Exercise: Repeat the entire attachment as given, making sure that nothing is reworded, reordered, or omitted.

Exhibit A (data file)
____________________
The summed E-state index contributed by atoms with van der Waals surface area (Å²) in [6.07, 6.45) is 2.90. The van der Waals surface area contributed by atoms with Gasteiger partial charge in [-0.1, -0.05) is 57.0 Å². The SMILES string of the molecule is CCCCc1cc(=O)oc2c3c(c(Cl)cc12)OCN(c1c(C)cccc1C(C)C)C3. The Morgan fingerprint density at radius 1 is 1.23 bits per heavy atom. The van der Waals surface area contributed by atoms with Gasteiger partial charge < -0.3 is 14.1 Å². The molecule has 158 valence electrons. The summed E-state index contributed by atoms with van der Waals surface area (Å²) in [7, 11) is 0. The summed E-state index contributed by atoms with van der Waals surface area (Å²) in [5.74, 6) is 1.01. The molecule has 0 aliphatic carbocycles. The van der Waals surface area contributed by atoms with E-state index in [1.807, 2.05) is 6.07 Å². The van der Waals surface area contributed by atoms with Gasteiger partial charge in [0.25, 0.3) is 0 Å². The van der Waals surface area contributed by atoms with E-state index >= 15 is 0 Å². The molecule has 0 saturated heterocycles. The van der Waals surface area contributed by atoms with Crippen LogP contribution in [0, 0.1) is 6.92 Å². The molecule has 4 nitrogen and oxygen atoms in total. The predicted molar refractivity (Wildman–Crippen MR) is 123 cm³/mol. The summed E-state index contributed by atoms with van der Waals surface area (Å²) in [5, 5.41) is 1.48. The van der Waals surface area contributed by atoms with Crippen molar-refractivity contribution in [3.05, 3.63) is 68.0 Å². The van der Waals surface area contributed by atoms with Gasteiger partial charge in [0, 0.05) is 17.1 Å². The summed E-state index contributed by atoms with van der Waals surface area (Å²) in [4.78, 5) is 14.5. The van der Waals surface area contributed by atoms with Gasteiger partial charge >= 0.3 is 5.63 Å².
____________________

The summed E-state index contributed by atoms with van der Waals surface area (Å²) in [6.07, 6.45) is 2.90. The van der Waals surface area contributed by atoms with Gasteiger partial charge in [-0.1, -0.05) is 57.0 Å². The SMILES string of the molecule is CCCCc1cc(=O)oc2c3c(c(Cl)cc12)OCN(c1c(C)cccc1C(C)C)C3. The Morgan fingerprint density at radius 1 is 1.23 bits per heavy atom. The van der Waals surface area contributed by atoms with Gasteiger partial charge < -0.3 is 14.1 Å². The molecule has 158 valence electrons. The summed E-state index contributed by atoms with van der Waals surface area (Å²) in [7, 11) is 0. The summed E-state index contributed by atoms with van der Waals surface area (Å²) in [5.74, 6) is 1.01. The molecule has 0 aliphatic carbocycles. The van der Waals surface area contributed by atoms with E-state index in [1.807, 2.05) is 6.07 Å². The van der Waals surface area contributed by atoms with Gasteiger partial charge in [0.25, 0.3) is 0 Å². The van der Waals surface area contributed by atoms with E-state index >= 15 is 0 Å². The molecule has 0 saturated heterocycles. The van der Waals surface area contributed by atoms with Crippen LogP contribution in [0, 0.1) is 6.92 Å². The molecule has 4 nitrogen and oxygen atoms in total. The predicted molar refractivity (Wildman–Crippen MR) is 123 cm³/mol. The summed E-state index contributed by atoms with van der Waals surface area (Å²) in [5, 5.41) is 1.48. The van der Waals surface area contributed by atoms with Crippen molar-refractivity contribution in [3.05, 3.63) is 68.0 Å². The van der Waals surface area contributed by atoms with Gasteiger partial charge in [0, 0.05) is 17.1 Å². The summed E-state index contributed by atoms with van der Waals surface area (Å²) in [4.78, 5) is 14.5. The van der Waals surface area contributed by atoms with Gasteiger partial charge >= 0.3 is 5.63 Å².